Much of what goes on in PCI Express is 'under the hood' in a PCI express endpoint core; that includes the link partner link-up (using the LTSSM), receiving and transmitting TLPs and DLLPs and whatever else is required to actually move data around in the link.
You may find this picture useful (source)
The really fast wire speed stuff (up to 8Gb/sec for gen 3) is handled by a SERDES and on the internal side the data rate is much slower on a per bit basis (the data are now parallel).
In your case, the FPGA logical core (which is utilising whatever is being transported) has no datalink processing overhead; the entire
TLP is handed over from / to the logical core from the PCI express endpoint implementation.
As such, the processor itself has little overhead using PCI Express.
In PCI Express (as in Infiniband) independent local clocks may be used (which is the raison d'etre for the SKIP ordered set [extensive description]) because the link is source synchronous (i.e. the clock is embedded in the data on the wire).
Most middle range processors and controllers integrate a PCI express interface even though they may not be capable of filling the pipe (250 MBytes/sec for gen 1, 500 MBytes for Gen 2) simply because the interface is ubiquitous. PCI express does require a 100MHz clock, though, so you are unlikely to find one of these on a really slow device.
Gaming machines may have a 16 lane Gen 3 link with a throughput of 15.754 GBytes / second (peak) which is likely to need a pretty high end device at both ends of the link simply due to the data rate.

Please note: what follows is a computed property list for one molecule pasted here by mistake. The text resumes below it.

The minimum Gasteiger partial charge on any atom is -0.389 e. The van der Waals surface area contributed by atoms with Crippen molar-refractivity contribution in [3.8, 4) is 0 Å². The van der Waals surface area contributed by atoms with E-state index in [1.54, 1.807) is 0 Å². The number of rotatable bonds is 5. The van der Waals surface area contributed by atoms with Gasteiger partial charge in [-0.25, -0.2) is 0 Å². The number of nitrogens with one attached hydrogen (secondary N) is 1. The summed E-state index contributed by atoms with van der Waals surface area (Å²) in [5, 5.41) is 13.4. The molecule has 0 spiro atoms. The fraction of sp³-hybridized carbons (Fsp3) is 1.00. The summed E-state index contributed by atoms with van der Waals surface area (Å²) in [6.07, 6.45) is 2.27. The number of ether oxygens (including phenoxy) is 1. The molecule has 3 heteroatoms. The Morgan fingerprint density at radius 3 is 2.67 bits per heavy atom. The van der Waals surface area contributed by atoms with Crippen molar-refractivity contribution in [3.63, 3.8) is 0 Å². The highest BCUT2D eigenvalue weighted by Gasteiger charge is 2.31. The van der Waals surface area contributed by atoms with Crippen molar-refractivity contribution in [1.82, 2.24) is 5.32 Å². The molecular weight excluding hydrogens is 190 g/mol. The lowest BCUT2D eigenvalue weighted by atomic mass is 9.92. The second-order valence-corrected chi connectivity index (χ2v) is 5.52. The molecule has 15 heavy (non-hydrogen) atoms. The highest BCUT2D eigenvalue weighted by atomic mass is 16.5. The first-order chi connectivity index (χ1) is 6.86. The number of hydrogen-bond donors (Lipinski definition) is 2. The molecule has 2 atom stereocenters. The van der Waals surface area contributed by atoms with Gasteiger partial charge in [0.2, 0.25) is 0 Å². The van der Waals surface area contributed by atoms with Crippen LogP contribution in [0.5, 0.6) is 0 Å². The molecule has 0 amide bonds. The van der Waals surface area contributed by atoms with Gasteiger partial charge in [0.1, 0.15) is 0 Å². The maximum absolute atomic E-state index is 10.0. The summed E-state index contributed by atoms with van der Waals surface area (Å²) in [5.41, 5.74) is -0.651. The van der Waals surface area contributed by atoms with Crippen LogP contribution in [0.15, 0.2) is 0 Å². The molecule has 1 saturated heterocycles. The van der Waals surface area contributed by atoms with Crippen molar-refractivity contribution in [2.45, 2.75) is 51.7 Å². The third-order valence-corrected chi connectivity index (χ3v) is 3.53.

As the PCI Express endpoint is actually doing all the grunt work of building DLLPs and TLPs, the processing requirement at the interface to the PCIe block is limited because the majority of PCI express (just as with PCI) are memory transactions; it looks just like a memory read or write.
This is an incredibly wide subject, so I will start with part of the physical layer at the receiver (highly simplified).
This is where the really high speed stuff is done; this block receives the raw data on the wire into what is in reality a shift register although the specific implementation may be quite clever with things such as multi-phase clocks, but the basic principle is a shift register.
The clock recovery circuit does precisely that; recovers the transmitter clock from the received data. I mentioned above the fact that this is a source synchronous link.
Xilinx implements the high speed register (and significant control logic) using their GTX transceivers, which are what are used when implementing the PCI express hard endpoints available in many of their devices.
An elastic buffer is used where the source clock domain and destination clock domain are not generated from the same master oscillator. As no two oscillators are precisely the same, this is a necessary item in a PCI express link with separate clocks at transmitter and receiver.
If a transmitter is sending data slightly faster than the receiver can handle, without some control we would end up with a buffer overrun; to deal with that the link sends a SKIP ordered set; this data set is literally thrown away - it never ends up in the receiver payload FIFO.
If you are getting the impression that this is a very broad subject (you should), then look around for the architecture overviews and ask specific questions on each part of the architecture; I cannot possibly do justice to the entire subject in a single answer.